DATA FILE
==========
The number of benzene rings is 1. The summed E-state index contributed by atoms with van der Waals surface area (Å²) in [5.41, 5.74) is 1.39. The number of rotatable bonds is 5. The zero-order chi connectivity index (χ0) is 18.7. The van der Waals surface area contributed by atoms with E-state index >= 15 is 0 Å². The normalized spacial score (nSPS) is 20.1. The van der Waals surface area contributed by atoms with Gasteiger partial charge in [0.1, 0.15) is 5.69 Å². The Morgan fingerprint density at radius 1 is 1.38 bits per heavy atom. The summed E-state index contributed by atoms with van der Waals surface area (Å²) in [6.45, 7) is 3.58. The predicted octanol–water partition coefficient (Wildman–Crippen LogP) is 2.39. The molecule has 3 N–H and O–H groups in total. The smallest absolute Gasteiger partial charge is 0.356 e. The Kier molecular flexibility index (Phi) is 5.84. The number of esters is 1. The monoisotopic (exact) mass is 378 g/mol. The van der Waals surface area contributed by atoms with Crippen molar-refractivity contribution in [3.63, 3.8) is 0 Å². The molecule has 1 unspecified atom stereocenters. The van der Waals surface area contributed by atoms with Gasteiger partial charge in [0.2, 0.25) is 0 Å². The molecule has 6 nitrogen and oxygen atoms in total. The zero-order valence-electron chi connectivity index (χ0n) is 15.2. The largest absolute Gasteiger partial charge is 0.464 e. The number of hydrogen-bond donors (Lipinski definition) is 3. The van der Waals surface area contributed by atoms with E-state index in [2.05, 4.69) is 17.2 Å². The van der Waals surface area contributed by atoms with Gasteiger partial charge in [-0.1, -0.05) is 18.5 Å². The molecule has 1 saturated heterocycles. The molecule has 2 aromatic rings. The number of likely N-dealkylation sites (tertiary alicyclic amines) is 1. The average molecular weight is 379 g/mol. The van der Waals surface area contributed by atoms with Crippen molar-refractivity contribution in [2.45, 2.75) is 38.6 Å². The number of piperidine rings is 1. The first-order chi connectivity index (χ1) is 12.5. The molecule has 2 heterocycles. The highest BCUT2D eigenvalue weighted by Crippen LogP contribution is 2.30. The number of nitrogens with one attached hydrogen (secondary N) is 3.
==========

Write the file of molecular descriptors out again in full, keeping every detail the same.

The number of benzene rings is 1. The summed E-state index contributed by atoms with van der Waals surface area (Å²) in [5.41, 5.74) is 1.39. The number of rotatable bonds is 5. The zero-order chi connectivity index (χ0) is 18.7. The van der Waals surface area contributed by atoms with E-state index >= 15 is 0 Å². The normalized spacial score (nSPS) is 20.1. The van der Waals surface area contributed by atoms with Gasteiger partial charge in [0.1, 0.15) is 5.69 Å². The Morgan fingerprint density at radius 1 is 1.38 bits per heavy atom. The summed E-state index contributed by atoms with van der Waals surface area (Å²) in [6.45, 7) is 3.58. The predicted octanol–water partition coefficient (Wildman–Crippen LogP) is 2.39. The molecule has 3 N–H and O–H groups in total. The smallest absolute Gasteiger partial charge is 0.356 e. The Kier molecular flexibility index (Phi) is 5.84. The number of esters is 1. The monoisotopic (exact) mass is 378 g/mol. The van der Waals surface area contributed by atoms with Crippen molar-refractivity contribution in [3.63, 3.8) is 0 Å². The molecule has 1 unspecified atom stereocenters. The van der Waals surface area contributed by atoms with Gasteiger partial charge in [0.2, 0.25) is 0 Å². The molecule has 6 nitrogen and oxygen atoms in total. The zero-order valence-electron chi connectivity index (χ0n) is 15.2. The largest absolute Gasteiger partial charge is 0.464 e. The number of hydrogen-bond donors (Lipinski definition) is 3. The van der Waals surface area contributed by atoms with E-state index in [2.05, 4.69) is 17.2 Å². The van der Waals surface area contributed by atoms with Gasteiger partial charge in [-0.1, -0.05) is 18.5 Å². The molecule has 1 saturated heterocycles. The molecule has 2 aromatic rings. The number of likely N-dealkylation sites (tertiary alicyclic amines) is 1. The average molecular weight is 379 g/mol. The van der Waals surface area contributed by atoms with Crippen molar-refractivity contribution in [2.45, 2.75) is 38.6 Å². The number of piperidine rings is 1. The first-order chi connectivity index (χ1) is 12.5. The molecule has 2 heterocycles. The highest BCUT2D eigenvalue weighted by Crippen LogP contribution is 2.30. The number of nitrogens with one attached hydrogen (secondary N) is 3.